Tuesday, June 06, 2006

Immigration and Minorities in France.

A pretty good article in today's Herald Tribune on the problem of integration of minorities in France:
The right wing, which advocates a "chosen immigration," and the left, which anticipates a "disposable immigration," share a firm belief in French Républicanisme, a social contract that owes much to Jean-Jacques Rousseau's fantasy of an irresistible general will overcoming particular interest.
Républicanisme, the French ideological equivalent of the American dream, proposes that a universal citizen, abstracted from social and economic conditions (whether residential, religious or racial), engages in a direct relationship with the state. It reciprocates by playing down the role of such identities in the political process. In so doing, the state rejects what it perceives as political balkanization and identity politics as incompatible with the realization of the common good.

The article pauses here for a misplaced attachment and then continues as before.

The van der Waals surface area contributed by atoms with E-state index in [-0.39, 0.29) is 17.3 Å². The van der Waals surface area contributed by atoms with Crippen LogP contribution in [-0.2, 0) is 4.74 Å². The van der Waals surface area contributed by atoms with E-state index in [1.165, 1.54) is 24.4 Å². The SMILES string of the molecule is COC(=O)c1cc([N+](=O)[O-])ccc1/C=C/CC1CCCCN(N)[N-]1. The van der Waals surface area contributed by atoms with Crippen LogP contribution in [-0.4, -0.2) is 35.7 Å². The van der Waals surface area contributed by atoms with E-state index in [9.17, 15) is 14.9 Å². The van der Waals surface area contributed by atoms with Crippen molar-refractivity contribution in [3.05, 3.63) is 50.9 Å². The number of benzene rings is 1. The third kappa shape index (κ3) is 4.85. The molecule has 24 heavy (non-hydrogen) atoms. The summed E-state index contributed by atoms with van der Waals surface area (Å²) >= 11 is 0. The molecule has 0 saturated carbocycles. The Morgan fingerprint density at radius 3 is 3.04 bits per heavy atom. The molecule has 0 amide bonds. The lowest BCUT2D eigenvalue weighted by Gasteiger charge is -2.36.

The main flaw of this near-sacrosanct ideal of Républicanisme is that it inhibits the use of antidiscrimination laws. Even while studies repeatedly reveal widespread discrimination in France, few people are motivated to seek legal redress.
The frustration and resentment expressed by French minorities is largely caused by the contradiction between a fantasized equality and real-life discrimination.


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